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Data structure guidelines

GS1 EPCIS XML

The OriginTrail node supports the GS1 EPCIS 1.2 standard for importing and connecting data in the knowledge graph. You can learn more about the GS1 EPCIS standard here.
This document will show how the GS1 EPCIS data is represented in the Knowledge Graph inside one node.

Document data

EPCIS guideline suggests “Standard Business Document Header” SBDH standard for description of the document data. This part of data is in the EPCIS Header part of the file. It has basic information about the file (sender, receiver, ID, purpose…).
Although OriginTrail is the receiver of the file and it can be named as receiver (SBDH allows defining multiple receivers) it is not necessary to include this. Receiver is some entity involved in a business process, not in the data processing.
This data will be stored separately from the dataset contents within the knowledge graph, as metadata.

Master data

EPCIS standard describes 4 ways to process Master data. OriginTrail currently supports the most common way: including the Master data in the Header of an EPCIS XML document.
Since visibility event data contains only identifiers of objects, locations or parties, the Master data serves to further describe them in a more human readable way. This data will be connected to the visibility event data as long as the identifiers of master data are found inside visibility event data.

Visibility event data

Main focus of the EPCIS standard is formalizing description of event data that are generated by activities within the supply chain. OriginTrail supports ObjectEvent, AggregationEvent, TransformationEvent and TransactionEvent, which are thoroughly described in the standard. We strongly advise reading the GS1 EPCIS implementation guideline and to evaluate our example files.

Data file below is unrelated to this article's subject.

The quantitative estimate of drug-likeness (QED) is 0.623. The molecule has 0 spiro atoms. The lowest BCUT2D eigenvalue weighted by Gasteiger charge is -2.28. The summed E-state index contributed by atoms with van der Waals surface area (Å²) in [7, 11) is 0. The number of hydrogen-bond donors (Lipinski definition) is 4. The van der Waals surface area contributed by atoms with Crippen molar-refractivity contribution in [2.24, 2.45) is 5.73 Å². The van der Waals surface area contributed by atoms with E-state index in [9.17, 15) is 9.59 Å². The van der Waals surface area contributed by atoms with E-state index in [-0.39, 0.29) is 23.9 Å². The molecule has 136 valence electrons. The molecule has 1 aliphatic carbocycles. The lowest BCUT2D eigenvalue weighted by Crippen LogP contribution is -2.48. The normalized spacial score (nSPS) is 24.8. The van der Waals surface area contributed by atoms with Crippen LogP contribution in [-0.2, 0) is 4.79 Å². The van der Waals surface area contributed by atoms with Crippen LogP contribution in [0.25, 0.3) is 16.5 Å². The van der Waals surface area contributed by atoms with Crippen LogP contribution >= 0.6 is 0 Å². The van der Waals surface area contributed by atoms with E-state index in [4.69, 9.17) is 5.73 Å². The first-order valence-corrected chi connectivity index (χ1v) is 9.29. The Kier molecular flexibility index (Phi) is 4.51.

Event data describes interactions between entities described with master data. OriginTrail distinguishes between two types of event data:
  • Internal events are related to processes of object movements or transformations (production, repackaging etc) within the scope of one supply chain participant’s business location (read point) as part of some business process.
    For example, this could be production or assembly that results in output which is used for further production or for sale (repackaging, labeling etc). The important distinction is that the ownership of event objects does not change during the event.
  • External events are related to processes between different supply chain participants (sales/purchases, transport). They represent processes where the jurisdiction or ownership of the objects gets changed in the supply chain. These types of events should use connectors for connecting between parties.

How an event is represented in the graph

When converting an EPCIS Visibility Event to graph, a central vertex will be created for the event. Any event identifiers will be created as separate vertices in the graph, connected to the event vertex, in order to enable connection to other entities with the same identifier.
Any observed objects in the event (the name varies depending on the event type, see the EPCIS data structure) will be added as separate vertices, with the relation created from the object to the event. This enables the objects to connect to their respective master data if available, as the information about the object will be set as that object’s properties.
If the event contains bizLocation and/or readPoint attributes, those will be created as separate vertices, similar to the way it is done for observed objects in the event.
Another part of a visibility event that generates a separate vertex is a connector, which is explained in the following section.

Connectors in EPCIS files

If the event is external (see above) and it should be connected to an event from another data creator’s dataset (such as a business partner) the bizTransactionList should have a bizTransaction attribute containing a connection identifier and the corresponding data creator’s decentralized identity (currently supported is the ethereum ERC-725 identity), separated by a colon. This will create a connector vertex in the graph, and connect it to the event it belongs to.
Once the corresponding data creator creates an event containing the same connection identifier with your decentralized identity, an analogous connector vertex will be created and the two connector vertices will be connected together. This feature enables querying the knowledge graph data belonging to multiple parties.

Permissioned data in EPCIS files